Editor’s note: The following review is part of Macworld’s GemFest 2013. Every day (except Sunday) from mid-July until late September, the Macworld staff will use the Mac Gems blog to briefly cover a standout free or low-cost program. Learn more about GemFest in this Macworld podcast. You can view a list of this year’s apps, updated daily, on our handy GemFest page, and you can visit the Mac Gems homepage for past Mac Gems reviews.
For all iCloud’s integration with OS X, the one thing that Apple’s cloud service isn’t very good at is arbitrary file storage. Want to save some random file and have it automatically synced between your Macs? There’s no easy way to do so, unless that file works with an iCloud-compatible app like Preview or one of the iWork apps. Even then, you can only access it from within that particular app.
Zibity’s iClouDrive 1.18 is a simple solution to that problem. Run the app and it creates a folder in—by default—your home directory; any file you drop in that folder is automatically synced to any other Mac on which you’ve also enabled iClouDrive. (iClouDrive works by creating a folder in ~/Library/Mobile Documents, which is the hidden folder that iCloud uses to sync data; the alias in your home directory points towards that folder.) The files are locally stored, so you don’t need a network connection to open them.
iClouDrive is pretty bare bones as apps go; the only real option is to specify a different location for the iClouDrive folder by holding down the Option key while clicking Enable iClouDrive in the installer. But the app works exactly as described, automatically shuttling documents between Macs with the app installed.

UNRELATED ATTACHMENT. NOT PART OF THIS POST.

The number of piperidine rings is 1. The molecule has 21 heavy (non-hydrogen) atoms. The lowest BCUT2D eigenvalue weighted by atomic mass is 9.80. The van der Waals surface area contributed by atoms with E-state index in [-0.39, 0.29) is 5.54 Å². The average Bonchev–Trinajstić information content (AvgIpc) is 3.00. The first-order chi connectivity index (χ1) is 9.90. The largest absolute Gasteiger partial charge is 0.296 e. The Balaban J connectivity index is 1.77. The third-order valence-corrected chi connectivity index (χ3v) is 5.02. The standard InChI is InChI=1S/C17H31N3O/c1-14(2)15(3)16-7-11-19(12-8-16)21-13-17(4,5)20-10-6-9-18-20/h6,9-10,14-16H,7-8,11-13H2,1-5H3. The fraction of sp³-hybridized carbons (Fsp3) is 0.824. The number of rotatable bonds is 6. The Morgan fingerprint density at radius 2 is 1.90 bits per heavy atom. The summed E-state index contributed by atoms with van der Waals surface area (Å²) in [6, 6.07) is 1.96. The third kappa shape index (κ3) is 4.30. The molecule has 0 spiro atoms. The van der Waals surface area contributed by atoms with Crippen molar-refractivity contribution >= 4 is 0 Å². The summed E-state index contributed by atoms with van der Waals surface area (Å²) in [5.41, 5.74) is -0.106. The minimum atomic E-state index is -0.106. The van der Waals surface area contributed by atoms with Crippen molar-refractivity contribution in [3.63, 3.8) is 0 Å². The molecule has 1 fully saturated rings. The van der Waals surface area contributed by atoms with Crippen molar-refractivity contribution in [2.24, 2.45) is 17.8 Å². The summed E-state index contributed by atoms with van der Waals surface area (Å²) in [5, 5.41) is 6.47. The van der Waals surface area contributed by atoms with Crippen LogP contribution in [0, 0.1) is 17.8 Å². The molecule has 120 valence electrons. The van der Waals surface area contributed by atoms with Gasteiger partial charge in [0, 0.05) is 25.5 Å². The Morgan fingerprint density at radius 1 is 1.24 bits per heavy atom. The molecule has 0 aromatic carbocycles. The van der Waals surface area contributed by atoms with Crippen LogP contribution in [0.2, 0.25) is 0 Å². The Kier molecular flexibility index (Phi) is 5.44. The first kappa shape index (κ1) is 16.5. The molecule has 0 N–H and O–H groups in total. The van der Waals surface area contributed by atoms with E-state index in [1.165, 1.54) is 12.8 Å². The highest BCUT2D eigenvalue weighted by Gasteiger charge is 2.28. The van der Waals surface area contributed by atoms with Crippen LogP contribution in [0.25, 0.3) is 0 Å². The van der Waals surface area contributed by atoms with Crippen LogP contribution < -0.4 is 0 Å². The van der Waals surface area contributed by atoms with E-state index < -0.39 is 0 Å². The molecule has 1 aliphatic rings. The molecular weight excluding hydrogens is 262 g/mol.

One thing iClouDrive lacks is an uninstaller. It is possible to disable by deleting the iClouDrive alias, but you need to make sure to delete the files within it manually first, or else they will continue eating up your disk and iCloud space.
If you’re not a Dropbox user, and you’re looking for some simple, free file-syncing, iClouDrive may be fine for your needs.
Dan has been writing about all things Apple since 2006, when he first started contributing to the MacUser blog. He's a prolific podcaster and the author of the Galactic Cold War series, including his latest, The Nova Incident, coming in July 2022.